Local residents and travelers remain concerned over the safety of Evergreen Mills Road, a major corridor through the middle of Loudoun County.
They will have a chance to share their concerns at an upcoming virtual meeting as Loudoun County continues its efforts to address safety along the corridor and realign the heavily used Evergreen Mills Road at the intersections of Reservoir Road and Watson Road.
Some residents are eager to speak with planners virtually on Sept. 22 starting at 6 p.m. and share their frustration with the process. Despite the county hosting open houses and soliciting for input, some say they’re upset they were not contacted directly.
“The reason why it’s so important to get this right is because we know who will die,” Lauren Norkin, a native of the area, told the Times-Mirror. “We’re terrified to leave and to drive on Evergreen Mills Road, and we can’t have this megalith coming in and taking over without listening to the local people who live there.”
County staff said the input session will provide for the planning, design, right-of-way acquisition and construction of the realignment of Evergreen Mills Road, a two-lane undivided roadway, at the intersections of Reservoir Road and Watson Road.
The improvements propose a new four-way signalized intersection between Evergreen Mills Road, Watson Road and Reservoir Road.
The roads carry relatively high levels of traffic during peak hours, according to county staff. The corridor provides an alternate routes to James Monroe Highway (Route 15), John Mosby Highway (Route 50), the Dulles Greenway (Route 267), and Loudoun County Parkway (Route 606).
This project is an existing Capital Improvement Program (CIP) item that was identified as a long-term recommendation in the Evergreen Mills Road Safety Audit and Improvement completed last year.
Daniel Duis, a longtime resident, said one of major issues is the speed drivers are traveling down Evergreen Mills Road. The speed limit for cars is 55 mph and 45 mph for trucks. He also says drivers have difficulty exiting off of Watson and Reservoir roads.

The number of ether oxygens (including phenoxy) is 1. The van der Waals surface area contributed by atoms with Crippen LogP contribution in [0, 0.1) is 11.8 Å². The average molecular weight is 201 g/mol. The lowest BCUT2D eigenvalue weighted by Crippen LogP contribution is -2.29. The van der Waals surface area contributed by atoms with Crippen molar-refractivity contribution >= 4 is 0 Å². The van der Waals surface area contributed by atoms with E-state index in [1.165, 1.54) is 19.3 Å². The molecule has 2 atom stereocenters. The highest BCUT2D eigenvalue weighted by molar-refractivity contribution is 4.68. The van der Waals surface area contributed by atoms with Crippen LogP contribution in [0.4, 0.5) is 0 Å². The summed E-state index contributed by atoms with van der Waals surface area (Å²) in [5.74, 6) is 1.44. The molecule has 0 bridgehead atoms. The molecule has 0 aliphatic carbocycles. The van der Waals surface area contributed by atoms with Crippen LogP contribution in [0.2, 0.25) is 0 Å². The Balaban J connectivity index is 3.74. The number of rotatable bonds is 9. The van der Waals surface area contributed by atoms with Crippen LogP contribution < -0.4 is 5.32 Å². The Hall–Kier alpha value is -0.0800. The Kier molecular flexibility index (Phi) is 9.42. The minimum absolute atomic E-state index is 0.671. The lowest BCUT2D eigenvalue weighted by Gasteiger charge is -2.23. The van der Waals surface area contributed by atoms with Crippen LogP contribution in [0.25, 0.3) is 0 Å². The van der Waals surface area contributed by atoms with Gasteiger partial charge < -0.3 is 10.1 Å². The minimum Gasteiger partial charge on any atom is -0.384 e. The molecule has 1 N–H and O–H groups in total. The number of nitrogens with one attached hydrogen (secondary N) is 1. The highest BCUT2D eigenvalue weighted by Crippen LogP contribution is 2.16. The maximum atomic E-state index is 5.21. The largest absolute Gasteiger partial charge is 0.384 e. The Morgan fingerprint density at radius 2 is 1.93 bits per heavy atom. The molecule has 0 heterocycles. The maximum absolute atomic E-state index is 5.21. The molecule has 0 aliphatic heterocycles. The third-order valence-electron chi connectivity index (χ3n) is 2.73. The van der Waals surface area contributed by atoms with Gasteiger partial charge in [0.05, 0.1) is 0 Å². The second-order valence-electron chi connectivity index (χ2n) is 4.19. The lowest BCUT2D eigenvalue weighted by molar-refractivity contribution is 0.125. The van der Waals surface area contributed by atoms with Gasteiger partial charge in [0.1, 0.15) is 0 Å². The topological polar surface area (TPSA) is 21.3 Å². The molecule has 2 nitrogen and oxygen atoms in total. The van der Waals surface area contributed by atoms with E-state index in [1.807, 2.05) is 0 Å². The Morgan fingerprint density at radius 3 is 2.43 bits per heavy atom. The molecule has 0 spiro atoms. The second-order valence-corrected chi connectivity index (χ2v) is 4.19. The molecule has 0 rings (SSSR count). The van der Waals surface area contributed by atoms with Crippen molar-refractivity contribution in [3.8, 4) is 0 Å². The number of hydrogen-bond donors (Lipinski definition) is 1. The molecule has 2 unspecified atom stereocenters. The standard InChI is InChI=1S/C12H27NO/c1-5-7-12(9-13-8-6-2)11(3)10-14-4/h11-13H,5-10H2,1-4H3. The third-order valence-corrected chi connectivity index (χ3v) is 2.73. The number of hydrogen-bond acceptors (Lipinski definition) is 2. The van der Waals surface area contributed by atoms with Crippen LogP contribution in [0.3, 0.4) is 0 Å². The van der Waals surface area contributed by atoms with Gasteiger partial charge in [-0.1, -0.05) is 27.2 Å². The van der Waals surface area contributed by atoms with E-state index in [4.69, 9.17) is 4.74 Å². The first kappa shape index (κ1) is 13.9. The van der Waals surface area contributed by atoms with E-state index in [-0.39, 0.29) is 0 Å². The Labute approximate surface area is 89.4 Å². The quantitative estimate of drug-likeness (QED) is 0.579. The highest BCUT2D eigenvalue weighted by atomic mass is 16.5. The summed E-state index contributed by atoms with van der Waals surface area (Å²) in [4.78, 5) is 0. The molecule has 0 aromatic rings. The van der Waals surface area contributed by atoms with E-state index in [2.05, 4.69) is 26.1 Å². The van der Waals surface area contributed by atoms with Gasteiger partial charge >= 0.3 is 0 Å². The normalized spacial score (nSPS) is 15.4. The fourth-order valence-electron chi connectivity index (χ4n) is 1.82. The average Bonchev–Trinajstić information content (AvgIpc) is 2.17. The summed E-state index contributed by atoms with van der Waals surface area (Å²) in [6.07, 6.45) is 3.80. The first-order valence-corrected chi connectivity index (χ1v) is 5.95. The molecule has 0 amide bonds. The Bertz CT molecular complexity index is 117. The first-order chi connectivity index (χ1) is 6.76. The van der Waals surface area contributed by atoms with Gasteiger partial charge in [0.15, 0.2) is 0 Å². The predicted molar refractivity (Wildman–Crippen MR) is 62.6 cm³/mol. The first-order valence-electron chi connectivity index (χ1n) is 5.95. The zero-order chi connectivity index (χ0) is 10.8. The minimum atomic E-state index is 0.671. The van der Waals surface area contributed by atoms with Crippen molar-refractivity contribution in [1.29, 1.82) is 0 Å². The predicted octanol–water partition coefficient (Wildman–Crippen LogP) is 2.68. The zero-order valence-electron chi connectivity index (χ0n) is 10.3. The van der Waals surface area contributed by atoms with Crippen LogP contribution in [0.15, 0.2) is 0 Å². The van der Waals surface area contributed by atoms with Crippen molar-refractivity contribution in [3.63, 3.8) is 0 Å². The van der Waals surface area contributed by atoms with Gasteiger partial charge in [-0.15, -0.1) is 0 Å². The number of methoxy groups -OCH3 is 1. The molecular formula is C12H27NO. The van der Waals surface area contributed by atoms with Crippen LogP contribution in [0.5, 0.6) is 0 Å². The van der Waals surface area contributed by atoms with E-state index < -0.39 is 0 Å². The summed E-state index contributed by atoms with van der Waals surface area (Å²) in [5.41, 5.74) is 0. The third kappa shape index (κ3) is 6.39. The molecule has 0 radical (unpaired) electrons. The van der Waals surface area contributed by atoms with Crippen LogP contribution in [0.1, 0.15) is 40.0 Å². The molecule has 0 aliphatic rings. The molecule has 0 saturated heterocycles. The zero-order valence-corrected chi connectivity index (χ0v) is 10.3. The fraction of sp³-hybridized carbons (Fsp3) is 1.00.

Duis has responded to accidents and helped drivers in trouble.
One notable accident in the area occurred in September 2017 when 39-year-old Erin T. Kaplan of Ashburn and mother of three was hit by a food truck. The food truck was traveling east on Watson Road and ran a stop sign, crashing into Kaplan traveling northbound on Evergreen Mills Road.
Her three children and another family member were in the car and hospitalized.
“Cars coming down Evergreen Mill come too fast, particularly trucks, and they just can’t stop and then they end up crashing into the back of other cars or hitting the ditches,” Duis said.
Norkin believes the county rushed its application for funding from the Northern Virginia Transportation Authority. To be considered, the county had to submit its application three months after Kaplan’s death.
She said the county ignored the geometry of the “S-curve” road that sits on a hill, according to an email exchange with a county representative.
The county representative said the intention of the safety audit was not to address the geometry configuration. Instead, the scope of the county’s Capital Improvement Program project was to determine the best alignments for the relocation of Watson and Reservoir Roads.
Realigning Reservoir and Watson Roads farther north possess constraints as it would require reconstruction of the Goose Creek Bridge, according to the email. The county representative said any reconstruction is outside of the project’s scope of work.
Norkin said she believes that the county was expected to look at all of the accidents along Evergreen Mills Road and then look for clusters, not just the one intersection.
“This safety study cannot center around the intersection because it’s the road as a whole that needs work,” Norkin said. “So, although you might use this tragic death as a political vehicle for people to rally behind to get the safety study to happen, you cannot neglect the road as a whole.”
Local resident Deborah Daniel said she was shocked to see only one death included in the safety report.
“It’s not the only accident that should be taken into account because the other things that have occurred show that it’s a whole long S-corridor of danger,” Daniel said. “What they’re talking about doing, in my opinion, isn’t going to fix the problem. In fact, it could potentially make it worse because if you put a stoplight in on a blind curve that doesn’t work very well.”
Daniel said she plans on tuning in for the public input session on Sept. 22. (More information on the meeting can be found at loudoun.gov/5410/Evergreen-Mills-Realignment-Public-Input.)
County officials said pole-mounted speed display signs will be installed on Evergreen Mills and Watson Road this month. Timing is still being determined as to when turn lane improvements will be added to Evergreen Mills Road turning onto to Shreve Mill Road.